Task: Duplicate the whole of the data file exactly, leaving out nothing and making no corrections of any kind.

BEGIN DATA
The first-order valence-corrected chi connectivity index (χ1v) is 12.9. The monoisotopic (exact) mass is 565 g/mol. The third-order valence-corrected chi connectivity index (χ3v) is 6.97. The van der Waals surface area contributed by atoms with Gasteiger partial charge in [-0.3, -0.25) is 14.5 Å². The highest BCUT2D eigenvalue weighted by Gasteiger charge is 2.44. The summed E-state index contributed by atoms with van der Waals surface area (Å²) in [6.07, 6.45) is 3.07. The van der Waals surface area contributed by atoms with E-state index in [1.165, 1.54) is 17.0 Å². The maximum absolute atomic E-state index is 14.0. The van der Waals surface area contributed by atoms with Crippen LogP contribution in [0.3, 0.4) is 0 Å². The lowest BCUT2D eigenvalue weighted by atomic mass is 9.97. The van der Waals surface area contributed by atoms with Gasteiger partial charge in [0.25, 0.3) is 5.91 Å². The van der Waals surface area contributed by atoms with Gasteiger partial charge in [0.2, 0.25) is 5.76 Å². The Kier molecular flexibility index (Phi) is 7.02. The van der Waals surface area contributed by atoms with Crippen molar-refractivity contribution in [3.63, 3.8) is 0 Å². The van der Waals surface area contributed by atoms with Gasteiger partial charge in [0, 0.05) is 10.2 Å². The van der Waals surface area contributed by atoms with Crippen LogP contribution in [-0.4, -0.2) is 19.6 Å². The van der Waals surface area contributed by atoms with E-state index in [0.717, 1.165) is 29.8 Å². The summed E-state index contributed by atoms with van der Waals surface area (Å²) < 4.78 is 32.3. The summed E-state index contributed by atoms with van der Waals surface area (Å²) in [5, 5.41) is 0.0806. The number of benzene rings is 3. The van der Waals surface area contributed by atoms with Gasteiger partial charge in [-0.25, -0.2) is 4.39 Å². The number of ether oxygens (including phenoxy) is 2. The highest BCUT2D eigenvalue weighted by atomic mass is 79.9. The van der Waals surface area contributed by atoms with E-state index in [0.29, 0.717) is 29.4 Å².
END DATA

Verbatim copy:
The first-order valence-corrected chi connectivity index (χ1v) is 12.9. The monoisotopic (exact) mass is 565 g/mol. The third-order valence-corrected chi connectivity index (χ3v) is 6.97. The van der Waals surface area contributed by atoms with Gasteiger partial charge in [-0.3, -0.25) is 14.5 Å². The highest BCUT2D eigenvalue weighted by Gasteiger charge is 2.44. The summed E-state index contributed by atoms with van der Waals surface area (Å²) in [6.07, 6.45) is 3.07. The van der Waals surface area contributed by atoms with E-state index in [1.165, 1.54) is 17.0 Å². The maximum absolute atomic E-state index is 14.0. The van der Waals surface area contributed by atoms with Crippen LogP contribution in [0.3, 0.4) is 0 Å². The lowest BCUT2D eigenvalue weighted by atomic mass is 9.97. The van der Waals surface area contributed by atoms with Gasteiger partial charge in [0.25, 0.3) is 5.91 Å². The van der Waals surface area contributed by atoms with Gasteiger partial charge in [0.2, 0.25) is 5.76 Å². The Kier molecular flexibility index (Phi) is 7.02. The van der Waals surface area contributed by atoms with Crippen molar-refractivity contribution in [3.63, 3.8) is 0 Å². The van der Waals surface area contributed by atoms with Gasteiger partial charge in [0, 0.05) is 10.2 Å². The van der Waals surface area contributed by atoms with Crippen LogP contribution in [-0.4, -0.2) is 19.6 Å². The van der Waals surface area contributed by atoms with E-state index in [0.717, 1.165) is 29.8 Å². The summed E-state index contributed by atoms with van der Waals surface area (Å²) < 4.78 is 32.3. The summed E-state index contributed by atoms with van der Waals surface area (Å²) in [5, 5.41) is 0.0806. The number of benzene rings is 3. The van der Waals surface area contributed by atoms with Gasteiger partial charge in [-0.25, -0.2) is 4.39 Å². The number of ether oxygens (including phenoxy) is 2. The highest BCUT2D eigenvalue weighted by atomic mass is 79.9. The van der Waals surface area contributed by atoms with E-state index in [0.29, 0.717) is 29.4 Å².